Hypnotic suggestions describing an altered perception induce congruent changes in the subject’s experience and behavior. However, it is not known whether an implicit suggestion, only indirectly referring to an altered perception, induces a behavioral response corresponding to that of the real situation. In this study, an implicit suggestion of backward falling (IMP) was given to high hypnotizable participants not exposed (W-Highs) and exposed (H-Highs) to a hypnotic induction and to a group of low hypnotizable individuals (W-Lows). Their posture was evaluated through an Elite System. The results after the IMP were compared with those after an explicit suggestion of backward falling (EXP). In both W-Highs and H-Highs, the IMP elicited the backward body sway expected in the corresponding real situation, whereas no response was found in W-Lows. The results are discussed in terms of a possible equivalence of imagery and perception or of a lack of the motor inhibition normally associated with motor imagery.
A Meta-Analysis of Gender, Smoking Cessation, and Hypnosis: A Brief Communication
Joseph P. Green, Steven Jay Lynn and Guy H. Montgomery
Results of a meta-analysis showed that males were more likely to report smoking abstinence than female participants following hypnosis-based treatments for smoking. Across 12 studies that used hypnosis in the treatment of smoking and reported outcome statistics by gender, the authors found that the odds of achieving smoking abstinence were 1.37 times greater for male than female participants. The results are consistent with the nonhypnosis literature suggesting that females have a more difficult time achieving smoking abstinence compared to males.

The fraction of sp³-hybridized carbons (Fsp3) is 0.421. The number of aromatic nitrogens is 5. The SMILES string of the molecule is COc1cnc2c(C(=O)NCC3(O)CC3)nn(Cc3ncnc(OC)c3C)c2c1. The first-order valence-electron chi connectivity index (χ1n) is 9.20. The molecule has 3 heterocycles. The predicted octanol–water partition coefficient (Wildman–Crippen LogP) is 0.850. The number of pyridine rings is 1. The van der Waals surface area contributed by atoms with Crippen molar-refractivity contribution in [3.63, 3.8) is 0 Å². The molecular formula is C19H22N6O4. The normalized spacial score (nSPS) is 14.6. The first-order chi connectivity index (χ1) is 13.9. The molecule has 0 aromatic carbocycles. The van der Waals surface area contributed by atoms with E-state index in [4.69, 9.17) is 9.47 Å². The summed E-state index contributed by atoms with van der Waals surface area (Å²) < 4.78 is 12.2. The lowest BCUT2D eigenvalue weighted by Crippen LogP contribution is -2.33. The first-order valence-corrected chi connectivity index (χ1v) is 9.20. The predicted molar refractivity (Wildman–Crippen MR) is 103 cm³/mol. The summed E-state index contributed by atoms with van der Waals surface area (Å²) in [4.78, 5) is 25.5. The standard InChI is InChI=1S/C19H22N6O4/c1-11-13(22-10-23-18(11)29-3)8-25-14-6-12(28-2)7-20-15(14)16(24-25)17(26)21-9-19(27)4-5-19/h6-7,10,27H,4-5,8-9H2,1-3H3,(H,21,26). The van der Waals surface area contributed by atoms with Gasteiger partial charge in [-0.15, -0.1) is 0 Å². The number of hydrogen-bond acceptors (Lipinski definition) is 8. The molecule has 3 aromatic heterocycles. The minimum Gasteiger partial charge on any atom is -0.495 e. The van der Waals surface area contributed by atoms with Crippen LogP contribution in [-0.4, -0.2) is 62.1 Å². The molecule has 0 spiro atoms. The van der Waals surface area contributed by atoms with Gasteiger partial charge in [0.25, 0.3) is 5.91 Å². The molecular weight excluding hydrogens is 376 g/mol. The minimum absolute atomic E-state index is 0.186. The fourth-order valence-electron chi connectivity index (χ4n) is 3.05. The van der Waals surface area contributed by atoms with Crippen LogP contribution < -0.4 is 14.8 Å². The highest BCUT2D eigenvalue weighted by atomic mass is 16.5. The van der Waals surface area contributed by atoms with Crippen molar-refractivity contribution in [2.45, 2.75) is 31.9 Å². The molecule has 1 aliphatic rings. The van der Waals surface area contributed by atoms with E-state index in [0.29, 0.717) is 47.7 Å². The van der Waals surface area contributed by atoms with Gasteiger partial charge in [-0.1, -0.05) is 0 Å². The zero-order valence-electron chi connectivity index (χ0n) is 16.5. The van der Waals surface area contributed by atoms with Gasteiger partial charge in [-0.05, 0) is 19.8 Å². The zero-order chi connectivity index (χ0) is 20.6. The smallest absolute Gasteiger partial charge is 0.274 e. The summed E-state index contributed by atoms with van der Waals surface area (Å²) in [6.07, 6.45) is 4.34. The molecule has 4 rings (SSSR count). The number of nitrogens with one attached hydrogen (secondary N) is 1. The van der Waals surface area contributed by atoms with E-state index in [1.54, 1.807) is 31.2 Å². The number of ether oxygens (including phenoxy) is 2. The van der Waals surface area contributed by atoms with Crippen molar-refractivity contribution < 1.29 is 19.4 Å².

Motor and Sensory Dissociative Phenomena
Associated with Induced Catalepsy: A brief communication
Muriel A. Hagenaars, Karin Roelofs, Kees Hoogduin, & Agnes van Minnen
The purpose of this study was to investigate dissociative symptoms that may occur as an epiphenomenon of tactile-induced catalepsy. In 15 participants, catalepsy was induced in the right arm, and dissociative symptoms were evaluated using a self-report questionnaire. In comparison with the left, noncataleptic arm, the right cataleptic arm was perceived differently. In addition to increased rigidity, the cataleptic arm was characterized by the presence of paresthesias, a decreased perception of sense and a decreased awareness of the arm. Moreover, the self-reported changes in perception were significantly correlated to the hypnotically induced arm-immobilization part of the Stanford Hypnotic Susceptibility Scale. In conclusion, catalepsy induction elicits a variety of dissociative symptoms and provides a useful research paradigm for the study of motor-perceptual dissociative phenomena.